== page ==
The Law Applicable to Non-Occupied Gaza: A Comment on Bassiouni v. Prime Minster of Israel
19 Pages Posted: 28 Feb 2009
Date Written: February 27, 2009
On 30 January 2008, the Israeli Supreme Court rendered its decision in Bassiouni v. Prime Minister - a case dealing with a challenge to the legality of cuts in the supply of electricity and fuel to Gaza. These cuts, together with trade and travel restrictions, were decided upon by Israel's security cabinet in September 2007 as a reaction to the assumption of power by Hamas in Gaza and the escalation of rocket and mortar attacks from the Gaza Strip to adjacent Israeli towns and villages
This note analyzes and assesses the findings reaching by the Court in paragraph 12 of the Bassiouni judgment that contains the Court's position on the applicable legal framework against which the sanctions should be evaluated. The Court identified in this paragraph certain factors that allegedly justify the imposition - in subsequent parts of the judgment - of a duty on Israel to continue and provide some basic supplies to Gaza. But, although this outcome may be intuitively right and just, the Court did not carefully explain the legal theory which connects (a) the factual relations that characterize the relations between Israel and Gaza; to (b) Israel's legal obligations vis-a-vis Gaza. Hence, the full implications of the decision are unclear and invite further analysis.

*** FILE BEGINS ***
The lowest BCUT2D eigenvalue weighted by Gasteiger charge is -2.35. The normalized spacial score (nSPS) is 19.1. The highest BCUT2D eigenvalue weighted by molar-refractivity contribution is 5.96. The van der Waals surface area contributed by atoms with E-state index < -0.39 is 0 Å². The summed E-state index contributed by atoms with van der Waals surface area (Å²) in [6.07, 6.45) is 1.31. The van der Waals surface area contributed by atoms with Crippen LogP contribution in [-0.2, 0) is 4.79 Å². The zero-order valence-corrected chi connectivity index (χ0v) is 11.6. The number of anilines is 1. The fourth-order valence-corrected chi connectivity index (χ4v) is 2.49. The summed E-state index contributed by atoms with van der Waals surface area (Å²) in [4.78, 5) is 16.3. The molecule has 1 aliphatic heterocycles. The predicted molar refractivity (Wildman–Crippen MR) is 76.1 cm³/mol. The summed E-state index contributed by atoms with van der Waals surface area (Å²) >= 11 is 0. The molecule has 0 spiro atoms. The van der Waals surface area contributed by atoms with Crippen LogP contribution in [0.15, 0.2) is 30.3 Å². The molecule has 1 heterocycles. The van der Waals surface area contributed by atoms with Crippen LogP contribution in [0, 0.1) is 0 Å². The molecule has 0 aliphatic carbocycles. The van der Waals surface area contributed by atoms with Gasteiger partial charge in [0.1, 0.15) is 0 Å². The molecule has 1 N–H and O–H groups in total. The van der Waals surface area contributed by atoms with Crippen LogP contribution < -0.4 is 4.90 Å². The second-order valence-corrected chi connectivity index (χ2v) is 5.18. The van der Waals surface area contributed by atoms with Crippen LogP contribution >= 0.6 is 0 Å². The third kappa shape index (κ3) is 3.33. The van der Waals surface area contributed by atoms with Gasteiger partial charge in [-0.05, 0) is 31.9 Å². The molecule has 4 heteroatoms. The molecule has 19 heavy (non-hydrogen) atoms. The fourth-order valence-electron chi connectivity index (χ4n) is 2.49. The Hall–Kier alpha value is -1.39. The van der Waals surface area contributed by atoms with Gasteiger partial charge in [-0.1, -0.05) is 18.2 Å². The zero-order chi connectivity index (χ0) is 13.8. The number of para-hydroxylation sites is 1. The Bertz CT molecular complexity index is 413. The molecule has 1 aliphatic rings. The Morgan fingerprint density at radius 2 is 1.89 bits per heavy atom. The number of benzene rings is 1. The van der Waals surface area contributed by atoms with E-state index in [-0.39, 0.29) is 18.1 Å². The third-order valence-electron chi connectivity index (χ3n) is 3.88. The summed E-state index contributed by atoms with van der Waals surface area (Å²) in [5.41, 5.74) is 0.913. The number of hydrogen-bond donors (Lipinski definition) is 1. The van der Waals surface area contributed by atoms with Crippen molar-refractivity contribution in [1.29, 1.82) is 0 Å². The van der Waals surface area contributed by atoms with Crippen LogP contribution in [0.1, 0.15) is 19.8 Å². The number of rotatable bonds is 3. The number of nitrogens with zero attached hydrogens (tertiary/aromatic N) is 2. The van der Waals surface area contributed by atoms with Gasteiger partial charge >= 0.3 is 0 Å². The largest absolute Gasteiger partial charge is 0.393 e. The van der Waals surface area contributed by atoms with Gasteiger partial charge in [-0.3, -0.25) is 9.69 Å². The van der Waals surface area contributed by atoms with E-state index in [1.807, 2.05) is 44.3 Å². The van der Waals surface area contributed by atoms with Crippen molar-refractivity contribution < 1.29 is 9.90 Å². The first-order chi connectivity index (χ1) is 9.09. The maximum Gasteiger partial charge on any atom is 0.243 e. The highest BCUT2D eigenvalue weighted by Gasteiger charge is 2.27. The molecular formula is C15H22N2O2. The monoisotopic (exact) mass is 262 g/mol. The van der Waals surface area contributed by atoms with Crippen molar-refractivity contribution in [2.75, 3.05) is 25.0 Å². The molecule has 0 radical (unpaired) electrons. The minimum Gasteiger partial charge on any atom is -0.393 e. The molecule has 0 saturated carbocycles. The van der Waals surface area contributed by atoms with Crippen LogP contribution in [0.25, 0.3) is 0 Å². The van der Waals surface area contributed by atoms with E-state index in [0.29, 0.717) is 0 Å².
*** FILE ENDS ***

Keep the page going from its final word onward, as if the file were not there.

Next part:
The present note seeks to fill some of the gaps in the Court's judgment. It examines the Supreme Court's position that Gaza is no longer occupied and discusses three possible bases for imposing on Israel certain duties towards the residents of Gaza notwithstanding the end of occupation: obligations under international humanitarian laws (IHL) which ensue from the conclusion that Gaza is a non-occupied territory but subject to a state of siege, extra-territorial application international human rights law to the situation in Gaza, and possible post-occupation obligations.
Keywords: Gaza, Occupation, IHL
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